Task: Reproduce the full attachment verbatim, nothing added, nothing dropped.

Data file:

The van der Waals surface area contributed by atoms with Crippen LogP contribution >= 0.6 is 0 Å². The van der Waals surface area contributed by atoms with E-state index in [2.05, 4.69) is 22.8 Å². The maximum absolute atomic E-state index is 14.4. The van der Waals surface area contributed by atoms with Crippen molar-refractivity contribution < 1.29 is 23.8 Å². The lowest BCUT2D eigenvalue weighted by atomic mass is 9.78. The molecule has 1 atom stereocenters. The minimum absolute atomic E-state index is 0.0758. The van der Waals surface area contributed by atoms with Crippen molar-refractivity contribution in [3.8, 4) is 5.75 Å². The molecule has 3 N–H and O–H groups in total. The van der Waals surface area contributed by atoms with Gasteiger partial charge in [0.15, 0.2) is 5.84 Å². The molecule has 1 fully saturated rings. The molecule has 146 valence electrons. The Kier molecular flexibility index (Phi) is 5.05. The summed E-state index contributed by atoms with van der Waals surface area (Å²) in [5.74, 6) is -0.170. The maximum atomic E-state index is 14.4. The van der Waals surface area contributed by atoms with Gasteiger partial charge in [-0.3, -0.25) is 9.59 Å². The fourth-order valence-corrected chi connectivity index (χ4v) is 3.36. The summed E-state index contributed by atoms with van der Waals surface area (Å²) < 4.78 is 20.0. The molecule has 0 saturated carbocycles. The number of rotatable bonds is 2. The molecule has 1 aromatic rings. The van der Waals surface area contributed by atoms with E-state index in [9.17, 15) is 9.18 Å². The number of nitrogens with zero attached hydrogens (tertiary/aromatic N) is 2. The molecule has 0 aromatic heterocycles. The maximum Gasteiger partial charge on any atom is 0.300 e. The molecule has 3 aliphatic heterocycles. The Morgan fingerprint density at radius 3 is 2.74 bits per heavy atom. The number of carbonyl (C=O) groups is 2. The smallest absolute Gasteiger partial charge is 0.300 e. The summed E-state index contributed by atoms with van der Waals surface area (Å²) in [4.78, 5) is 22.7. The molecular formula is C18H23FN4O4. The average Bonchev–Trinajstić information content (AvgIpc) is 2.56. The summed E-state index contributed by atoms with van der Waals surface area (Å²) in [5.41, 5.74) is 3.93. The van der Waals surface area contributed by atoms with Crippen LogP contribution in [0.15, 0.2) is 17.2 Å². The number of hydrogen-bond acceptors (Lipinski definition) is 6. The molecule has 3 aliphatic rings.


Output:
The van der Waals surface area contributed by atoms with Crippen LogP contribution >= 0.6 is 0 Å². The van der Waals surface area contributed by atoms with E-state index in [2.05, 4.69) is 22.8 Å². The maximum absolute atomic E-state index is 14.4. The van der Waals surface area contributed by atoms with Crippen molar-refractivity contribution < 1.29 is 23.8 Å². The lowest BCUT2D eigenvalue weighted by atomic mass is 9.78. The molecule has 1 atom stereocenters. The minimum absolute atomic E-state index is 0.0758. The van der Waals surface area contributed by atoms with Crippen molar-refractivity contribution in [3.8, 4) is 5.75 Å². The molecule has 3 N–H and O–H groups in total. The van der Waals surface area contributed by atoms with Gasteiger partial charge in [0.15, 0.2) is 5.84 Å². The molecule has 1 fully saturated rings. The molecule has 146 valence electrons. The Kier molecular flexibility index (Phi) is 5.05. The summed E-state index contributed by atoms with van der Waals surface area (Å²) in [5.74, 6) is -0.170. The maximum atomic E-state index is 14.4. The van der Waals surface area contributed by atoms with Gasteiger partial charge in [-0.3, -0.25) is 9.59 Å². The fourth-order valence-corrected chi connectivity index (χ4v) is 3.36. The summed E-state index contributed by atoms with van der Waals surface area (Å²) < 4.78 is 20.0. The molecule has 0 saturated carbocycles. The number of rotatable bonds is 2. The molecule has 1 aromatic rings. The van der Waals surface area contributed by atoms with E-state index in [9.17, 15) is 9.18 Å². The number of nitrogens with zero attached hydrogens (tertiary/aromatic N) is 2. The molecule has 0 aromatic heterocycles. The maximum Gasteiger partial charge on any atom is 0.300 e. The molecule has 3 aliphatic heterocycles. The Morgan fingerprint density at radius 3 is 2.74 bits per heavy atom. The number of carbonyl (C=O) groups is 2. The smallest absolute Gasteiger partial charge is 0.300 e. The summed E-state index contributed by atoms with van der Waals surface area (Å²) in [4.78, 5) is 22.7. The molecular formula is C18H23FN4O4. The average Bonchev–Trinajstić information content (AvgIpc) is 2.56. The summed E-state index contributed by atoms with van der Waals surface area (Å²) in [5.41, 5.74) is 3.93. The van der Waals surface area contributed by atoms with Crippen LogP contribution in [0.15, 0.2) is 17.2 Å². The number of hydrogen-bond acceptors (Lipinski definition) is 6. The molecule has 3 aliphatic rings.